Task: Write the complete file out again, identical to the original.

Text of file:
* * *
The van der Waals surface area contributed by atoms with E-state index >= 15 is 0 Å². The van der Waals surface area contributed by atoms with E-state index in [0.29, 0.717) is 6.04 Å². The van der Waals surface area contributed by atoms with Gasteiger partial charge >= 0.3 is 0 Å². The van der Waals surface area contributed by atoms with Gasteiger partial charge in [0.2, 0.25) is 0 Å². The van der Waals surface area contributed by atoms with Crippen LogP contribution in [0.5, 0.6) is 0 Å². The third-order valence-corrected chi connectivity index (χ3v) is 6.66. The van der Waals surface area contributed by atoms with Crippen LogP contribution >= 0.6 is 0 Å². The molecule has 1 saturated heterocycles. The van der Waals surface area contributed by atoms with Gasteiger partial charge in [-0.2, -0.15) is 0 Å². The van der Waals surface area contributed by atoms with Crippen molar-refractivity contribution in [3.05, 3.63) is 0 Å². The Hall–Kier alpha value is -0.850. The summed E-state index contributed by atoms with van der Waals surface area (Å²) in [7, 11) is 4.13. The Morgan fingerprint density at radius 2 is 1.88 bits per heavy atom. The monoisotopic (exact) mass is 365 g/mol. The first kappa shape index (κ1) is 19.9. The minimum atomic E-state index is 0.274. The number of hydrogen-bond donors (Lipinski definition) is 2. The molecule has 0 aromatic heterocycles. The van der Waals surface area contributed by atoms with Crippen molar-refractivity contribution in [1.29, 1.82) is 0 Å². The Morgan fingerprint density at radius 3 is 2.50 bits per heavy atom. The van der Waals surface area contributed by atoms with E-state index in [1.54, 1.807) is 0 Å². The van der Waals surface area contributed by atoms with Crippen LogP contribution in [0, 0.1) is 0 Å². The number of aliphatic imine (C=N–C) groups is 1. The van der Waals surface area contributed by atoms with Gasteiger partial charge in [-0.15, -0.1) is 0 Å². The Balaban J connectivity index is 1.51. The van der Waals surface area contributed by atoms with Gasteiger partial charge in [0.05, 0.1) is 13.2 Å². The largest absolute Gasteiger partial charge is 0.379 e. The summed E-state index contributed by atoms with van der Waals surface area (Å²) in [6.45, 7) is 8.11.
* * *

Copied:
The van der Waals surface area contributed by atoms with E-state index >= 15 is 0 Å². The van der Waals surface area contributed by atoms with E-state index in [0.29, 0.717) is 6.04 Å². The van der Waals surface area contributed by atoms with Gasteiger partial charge >= 0.3 is 0 Å². The van der Waals surface area contributed by atoms with Gasteiger partial charge in [0.2, 0.25) is 0 Å². The van der Waals surface area contributed by atoms with Crippen LogP contribution in [0.5, 0.6) is 0 Å². The third-order valence-corrected chi connectivity index (χ3v) is 6.66. The van der Waals surface area contributed by atoms with Crippen LogP contribution >= 0.6 is 0 Å². The molecule has 1 saturated heterocycles. The van der Waals surface area contributed by atoms with Gasteiger partial charge in [-0.2, -0.15) is 0 Å². The van der Waals surface area contributed by atoms with Crippen molar-refractivity contribution in [3.05, 3.63) is 0 Å². The Hall–Kier alpha value is -0.850. The summed E-state index contributed by atoms with van der Waals surface area (Å²) in [7, 11) is 4.13. The Morgan fingerprint density at radius 2 is 1.88 bits per heavy atom. The monoisotopic (exact) mass is 365 g/mol. The first kappa shape index (κ1) is 19.9. The minimum atomic E-state index is 0.274. The number of hydrogen-bond donors (Lipinski definition) is 2. The molecule has 0 aromatic heterocycles. The van der Waals surface area contributed by atoms with Crippen molar-refractivity contribution in [1.29, 1.82) is 0 Å². The Morgan fingerprint density at radius 3 is 2.50 bits per heavy atom. The van der Waals surface area contributed by atoms with E-state index in [1.54, 1.807) is 0 Å². The van der Waals surface area contributed by atoms with Crippen LogP contribution in [0, 0.1) is 0 Å². The number of aliphatic imine (C=N–C) groups is 1. The van der Waals surface area contributed by atoms with Gasteiger partial charge in [-0.15, -0.1) is 0 Å². The Balaban J connectivity index is 1.51. The van der Waals surface area contributed by atoms with Gasteiger partial charge in [0.05, 0.1) is 13.2 Å². The largest absolute Gasteiger partial charge is 0.379 e. The summed E-state index contributed by atoms with van der Waals surface area (Å²) in [6.45, 7) is 8.11.